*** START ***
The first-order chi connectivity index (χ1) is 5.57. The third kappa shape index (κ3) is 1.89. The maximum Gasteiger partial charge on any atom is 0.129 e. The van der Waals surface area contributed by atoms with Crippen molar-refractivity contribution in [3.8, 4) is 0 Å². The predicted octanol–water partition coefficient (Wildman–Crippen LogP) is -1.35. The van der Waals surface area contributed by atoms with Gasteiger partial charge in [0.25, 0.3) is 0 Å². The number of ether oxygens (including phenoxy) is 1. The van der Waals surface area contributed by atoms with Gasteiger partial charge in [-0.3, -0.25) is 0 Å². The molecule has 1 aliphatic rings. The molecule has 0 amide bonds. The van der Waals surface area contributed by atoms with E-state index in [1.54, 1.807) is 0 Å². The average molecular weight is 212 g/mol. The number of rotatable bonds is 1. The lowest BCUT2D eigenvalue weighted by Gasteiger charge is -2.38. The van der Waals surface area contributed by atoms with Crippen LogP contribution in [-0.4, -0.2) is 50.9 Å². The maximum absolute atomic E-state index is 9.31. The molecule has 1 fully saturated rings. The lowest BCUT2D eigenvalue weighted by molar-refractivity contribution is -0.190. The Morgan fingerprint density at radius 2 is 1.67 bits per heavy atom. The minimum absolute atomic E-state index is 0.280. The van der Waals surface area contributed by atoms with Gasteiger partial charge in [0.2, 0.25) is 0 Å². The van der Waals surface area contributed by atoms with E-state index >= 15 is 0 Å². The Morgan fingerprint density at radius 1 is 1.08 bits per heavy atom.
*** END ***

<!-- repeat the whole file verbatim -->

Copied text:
The first-order chi connectivity index (χ1) is 5.57. The third kappa shape index (κ3) is 1.89. The maximum Gasteiger partial charge on any atom is 0.129 e. The van der Waals surface area contributed by atoms with Crippen molar-refractivity contribution in [3.8, 4) is 0 Å². The predicted octanol–water partition coefficient (Wildman–Crippen LogP) is -1.35. The van der Waals surface area contributed by atoms with Gasteiger partial charge in [0.25, 0.3) is 0 Å². The number of ether oxygens (including phenoxy) is 1. The van der Waals surface area contributed by atoms with Gasteiger partial charge in [-0.3, -0.25) is 0 Å². The molecule has 1 aliphatic rings. The molecule has 0 amide bonds. The van der Waals surface area contributed by atoms with E-state index in [1.54, 1.807) is 0 Å². The average molecular weight is 212 g/mol. The number of rotatable bonds is 1. The lowest BCUT2D eigenvalue weighted by Gasteiger charge is -2.38. The van der Waals surface area contributed by atoms with Crippen LogP contribution in [-0.4, -0.2) is 50.9 Å². The maximum absolute atomic E-state index is 9.31. The molecule has 1 fully saturated rings. The lowest BCUT2D eigenvalue weighted by molar-refractivity contribution is -0.190. The Morgan fingerprint density at radius 2 is 1.67 bits per heavy atom. The minimum absolute atomic E-state index is 0.280. The van der Waals surface area contributed by atoms with Gasteiger partial charge in [0.2, 0.25) is 0 Å². The van der Waals surface area contributed by atoms with E-state index >= 15 is 0 Å². The Morgan fingerprint density at radius 1 is 1.08 bits per heavy atom.